Clarence River bridges get the artistic treatment
IF YOU have ever wondered what a meeting of the left and right side of the brain would look like, then venture no further than the Grafton Regional Gallery's Bridges Project.
The official opening of this much-anticipated partnership between the gallery and the Roads and Maritime Services (RMS) was held on Friday night, a showcase of artists' interpretations of the early stages of four of our big scale engineering projects happening in the Clarence.
Initiated by the gallery, The Bridges: The First Year exhibition presents artworks created by Valley artists Robyn Sweaney, Robyn Tychsen, John Van Der Kolk, Stacey Conridge, Malcolm King, Simon Hughes and Curt Edwards.
Expressions of interest were put out earlier this year for people to artistically and creatively respond to the construction and progress of the four Clarence Valley bridges set for development in the upcoming years - the Grafton, Harwood, Sportsmans Creek and Tabulam bridges.
Gallery director Jude McBean said the results in this inaugural exhibition had naturally focused on recording and interpreting the existing bridges.
"Two of these bridges are to be removed, and the Grafton and Harwood bridges will have new bridges sitting beside them. Other works on show here also importantly capture the houses that stood where the new Grafton Bridge and approaching areas are to be built," Ms McBean said.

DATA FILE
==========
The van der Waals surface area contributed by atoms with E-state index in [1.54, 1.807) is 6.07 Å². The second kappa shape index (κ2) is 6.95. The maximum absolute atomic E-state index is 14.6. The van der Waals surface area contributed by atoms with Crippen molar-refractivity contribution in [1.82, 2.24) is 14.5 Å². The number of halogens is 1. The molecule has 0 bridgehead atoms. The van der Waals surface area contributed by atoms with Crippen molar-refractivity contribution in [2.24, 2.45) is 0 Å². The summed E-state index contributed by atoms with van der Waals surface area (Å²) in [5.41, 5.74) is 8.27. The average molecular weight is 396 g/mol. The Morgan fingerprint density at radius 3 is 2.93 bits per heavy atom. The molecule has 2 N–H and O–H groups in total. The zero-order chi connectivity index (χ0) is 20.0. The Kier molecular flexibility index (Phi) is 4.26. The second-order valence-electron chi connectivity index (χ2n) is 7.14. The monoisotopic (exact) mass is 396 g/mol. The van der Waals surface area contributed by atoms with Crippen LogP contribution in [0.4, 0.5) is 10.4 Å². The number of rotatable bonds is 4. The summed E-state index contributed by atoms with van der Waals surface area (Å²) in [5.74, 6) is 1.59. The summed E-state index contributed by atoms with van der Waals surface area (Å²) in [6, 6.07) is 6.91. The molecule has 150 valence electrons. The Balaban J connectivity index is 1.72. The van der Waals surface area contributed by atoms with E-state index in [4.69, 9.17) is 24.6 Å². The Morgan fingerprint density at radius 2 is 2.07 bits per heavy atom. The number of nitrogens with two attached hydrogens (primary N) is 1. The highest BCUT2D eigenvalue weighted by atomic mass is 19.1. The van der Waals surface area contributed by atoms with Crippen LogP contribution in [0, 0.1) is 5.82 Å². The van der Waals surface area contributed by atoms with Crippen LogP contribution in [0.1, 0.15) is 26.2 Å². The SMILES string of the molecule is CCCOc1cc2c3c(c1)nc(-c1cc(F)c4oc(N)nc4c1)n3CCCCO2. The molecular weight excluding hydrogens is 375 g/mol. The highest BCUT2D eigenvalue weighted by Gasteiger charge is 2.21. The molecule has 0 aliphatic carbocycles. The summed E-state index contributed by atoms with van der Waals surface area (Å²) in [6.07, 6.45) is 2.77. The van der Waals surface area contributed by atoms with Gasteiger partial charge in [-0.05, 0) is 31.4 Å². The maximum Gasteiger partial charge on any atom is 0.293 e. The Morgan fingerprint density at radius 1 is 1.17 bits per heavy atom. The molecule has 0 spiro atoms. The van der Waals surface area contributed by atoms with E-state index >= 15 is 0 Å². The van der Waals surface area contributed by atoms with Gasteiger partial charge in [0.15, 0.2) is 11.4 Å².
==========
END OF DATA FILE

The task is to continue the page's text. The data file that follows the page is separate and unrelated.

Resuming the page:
She said the selection of artists for the first year of this project represented a diverse artistic approach to the evolution of the bridges. "It's a fantastic opportunity for artists of the Clarence Valley to be involved in the documentation of a significant part of our history.
RMS representative and general manager of Pacific Highway Upgrade Bob Higgins said the exhibition was about "telling the story of these bridges in a different way" from the engineering, planning and design construction process they encounter in their fields of work.
"We're here today to celebrate it all. It's a really big area and we are going to see it change over the next three years. This tribute, while a bit out there for us, pays respect to the past and the current infrastructure," Mr Higgins said.
"It will be interesting to see how the artists interpret it over the next three years of construction."
- The Bridges: The First Year will be on show at the Gallery until February 4, 2017, and will also travel to The Kirk, Yamba Museum from March 8-25, 2017. The project is also supported by the Yulgilbar Foundation.